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If you have been thinking about the risks of running a business, and believe that your industry is relatively safe, you should think again. With increased government and industry regulations in every aspect of business, you will need to focus more on your risk assessment activities more than you would think. In case you are not convinced yet, below you will find a few reasons why monitoring your risks makes business and financial sense as well.
Your business needs to comply with the latest regulations, no matter which industry you are in. When you are a personal trainer, you will need to consider the needs of your clients, and document their fitness assessments, according to your industry’s standards. If you work in the financial sector, you will have to be aware of the anti money laundering regulations, so you can prevent fraud and financial loss. You have to keep an eye on the new law and have a professional legal advisor to assess your risks regularly.
In case your business serves the public, you will have to prevent liability claims and court cases that can damage your business. As a minimum, you will need to take out a public liability insurance to cover the legal costs and advice. You might not be at fault when a customer gets injured on your premises, but you can still be made legally responsible and prosecuted. It is important that you identify the most important public liability risks and address them, creating policies that can potentially prevent accidents and damages.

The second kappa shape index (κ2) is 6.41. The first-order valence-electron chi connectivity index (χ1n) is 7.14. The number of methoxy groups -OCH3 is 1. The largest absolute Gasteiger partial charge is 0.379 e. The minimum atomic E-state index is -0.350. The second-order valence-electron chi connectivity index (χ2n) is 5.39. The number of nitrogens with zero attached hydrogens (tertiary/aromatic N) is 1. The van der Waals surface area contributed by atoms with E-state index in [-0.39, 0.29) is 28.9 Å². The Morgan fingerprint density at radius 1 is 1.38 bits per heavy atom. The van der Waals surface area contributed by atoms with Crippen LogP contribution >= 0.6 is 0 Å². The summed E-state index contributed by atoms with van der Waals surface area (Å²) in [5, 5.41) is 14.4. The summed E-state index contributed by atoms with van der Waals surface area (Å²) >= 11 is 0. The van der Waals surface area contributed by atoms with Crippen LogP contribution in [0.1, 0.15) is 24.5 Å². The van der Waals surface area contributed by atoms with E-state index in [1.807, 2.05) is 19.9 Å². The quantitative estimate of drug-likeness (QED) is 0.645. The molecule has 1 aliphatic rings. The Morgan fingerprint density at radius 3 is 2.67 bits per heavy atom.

Addressing risks of waste is equally important. While the Lean production and manufacturing principles were designed for industrial companies, they can be applied to any business; from consulting to financial services. You will have to minimize the waste by focusing on quality assurance and standards, and continuously improving your value chain. As a result, your company will have fewer complaints and returns, and will realize higher profits.
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You will also have to make sure that you are minimizing the downtime in your business, or you will end up losing money. There are different risks of downtime, such as machinery breakdowns, illnesses, poor employee relations, and supplier issues. You have to prevent downtime by having emergency and contingency plans in place. A professional risk assessor can identify the different risks and help you create solutions that can prevent them.
Your business finances also pose a huge risk on your continuity. If you lose money on contracts, or get into a legal trouble, you might even be forced to close down your business. Financial loss is often caused by bad planning. You need to maintain your company’s liquidity by having emergency funds and access to credit. You will also have to review your contracts with customers and reduce the risk of non-payment. Make the payment terms clear and employ a debt collection agency if necessary.